Microsoft Admits Plans For Music Download Service
from the no-surprise-there dept
Well, this should be a surprise to absolutely no one, but Microsoft has now officially confirmed their plans to offer a me-too music download service as part of their MSN properties. I’m almost surprised it’s getting any news coverage at all – but when you mention Microsoft you get press. The thing that’s interesting to me is that very few people are asking questions about how these hundred or so music download services are going to fit together. If I buy a CD from Tower Records, it’s the same CD that I buy from a little independent music shop down the street or that I order online from Amazon. That’s not the case with all these download stores. Each one has different formats and different restrictions – making the whole space one big mess. Why should I bother wading in when I have no idea if the music I buy will actually be useful to me in a year?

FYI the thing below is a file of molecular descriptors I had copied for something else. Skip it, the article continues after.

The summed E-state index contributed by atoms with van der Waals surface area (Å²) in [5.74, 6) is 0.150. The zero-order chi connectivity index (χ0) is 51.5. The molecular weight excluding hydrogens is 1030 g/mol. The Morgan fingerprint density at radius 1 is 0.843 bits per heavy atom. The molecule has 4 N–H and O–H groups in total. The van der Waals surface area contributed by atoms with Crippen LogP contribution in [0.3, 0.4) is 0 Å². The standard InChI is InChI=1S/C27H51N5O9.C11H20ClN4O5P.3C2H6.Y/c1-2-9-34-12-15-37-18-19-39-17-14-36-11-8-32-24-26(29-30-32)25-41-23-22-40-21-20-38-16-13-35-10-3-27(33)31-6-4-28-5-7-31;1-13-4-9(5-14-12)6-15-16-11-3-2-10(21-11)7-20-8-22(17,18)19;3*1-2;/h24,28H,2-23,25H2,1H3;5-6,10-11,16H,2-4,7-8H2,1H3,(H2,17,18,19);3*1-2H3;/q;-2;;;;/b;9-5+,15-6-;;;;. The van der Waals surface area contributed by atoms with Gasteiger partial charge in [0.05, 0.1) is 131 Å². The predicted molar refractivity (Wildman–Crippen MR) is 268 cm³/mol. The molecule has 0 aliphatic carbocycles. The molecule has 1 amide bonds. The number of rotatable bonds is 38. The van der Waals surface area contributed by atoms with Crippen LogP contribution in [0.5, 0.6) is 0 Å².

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Music Download Column 11/18
An unexpected (?) turn in making the RIAA a happy camper; you can only buy CDs if you want longevity for your music collection.
Universal media player
Even though MS has a dominate position in media player penetration, as you point out, there is still a serious problem with lack of compatibility between proprietary media players, restricting the total market for a given song or video. Our company responded to this need by creating a patent pending system where the user?s media player treats the content delivered from a Digital Container like a free media stream from the Internet, making the system agnostic to the media player type. This effectively alleviates concerns about proprietary file types, allows for frictionless, unfettered distribution and is the core driver of Superdistribution. Our system works with the MS Media Player, but also with Win Amp, Real Media, and others.